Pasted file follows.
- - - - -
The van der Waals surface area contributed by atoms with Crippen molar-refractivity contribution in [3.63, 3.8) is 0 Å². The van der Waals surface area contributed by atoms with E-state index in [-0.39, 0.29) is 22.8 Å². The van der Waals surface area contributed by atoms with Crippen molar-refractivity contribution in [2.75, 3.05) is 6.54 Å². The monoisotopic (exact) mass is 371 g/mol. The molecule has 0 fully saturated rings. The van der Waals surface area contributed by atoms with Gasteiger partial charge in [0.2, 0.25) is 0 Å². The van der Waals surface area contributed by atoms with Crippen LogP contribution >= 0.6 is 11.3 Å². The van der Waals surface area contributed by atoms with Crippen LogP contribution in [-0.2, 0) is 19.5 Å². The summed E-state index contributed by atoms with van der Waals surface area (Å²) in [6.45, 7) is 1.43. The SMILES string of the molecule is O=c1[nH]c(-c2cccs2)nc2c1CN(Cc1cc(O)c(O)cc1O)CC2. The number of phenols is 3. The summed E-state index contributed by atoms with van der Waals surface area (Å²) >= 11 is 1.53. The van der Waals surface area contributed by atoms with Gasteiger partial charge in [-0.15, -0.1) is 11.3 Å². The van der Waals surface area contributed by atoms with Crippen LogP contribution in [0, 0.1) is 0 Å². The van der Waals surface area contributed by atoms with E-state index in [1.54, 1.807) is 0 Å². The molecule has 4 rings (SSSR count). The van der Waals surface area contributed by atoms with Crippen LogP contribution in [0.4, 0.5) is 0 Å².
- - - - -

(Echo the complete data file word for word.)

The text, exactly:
The van der Waals surface area contributed by atoms with Crippen molar-refractivity contribution in [3.63, 3.8) is 0 Å². The van der Waals surface area contributed by atoms with E-state index in [-0.39, 0.29) is 22.8 Å². The van der Waals surface area contributed by atoms with Crippen molar-refractivity contribution in [2.75, 3.05) is 6.54 Å². The monoisotopic (exact) mass is 371 g/mol. The molecule has 0 fully saturated rings. The van der Waals surface area contributed by atoms with Gasteiger partial charge in [0.2, 0.25) is 0 Å². The van der Waals surface area contributed by atoms with Crippen LogP contribution >= 0.6 is 11.3 Å². The van der Waals surface area contributed by atoms with Crippen LogP contribution in [-0.2, 0) is 19.5 Å². The summed E-state index contributed by atoms with van der Waals surface area (Å²) in [6.45, 7) is 1.43. The SMILES string of the molecule is O=c1[nH]c(-c2cccs2)nc2c1CN(Cc1cc(O)c(O)cc1O)CC2. The number of phenols is 3. The summed E-state index contributed by atoms with van der Waals surface area (Å²) >= 11 is 1.53. The van der Waals surface area contributed by atoms with Gasteiger partial charge in [-0.15, -0.1) is 11.3 Å². The van der Waals surface area contributed by atoms with Crippen LogP contribution in [0, 0.1) is 0 Å². The van der Waals surface area contributed by atoms with E-state index in [1.54, 1.807) is 0 Å². The molecule has 4 rings (SSSR count). The van der Waals surface area contributed by atoms with Crippen LogP contribution in [0.4, 0.5) is 0 Å².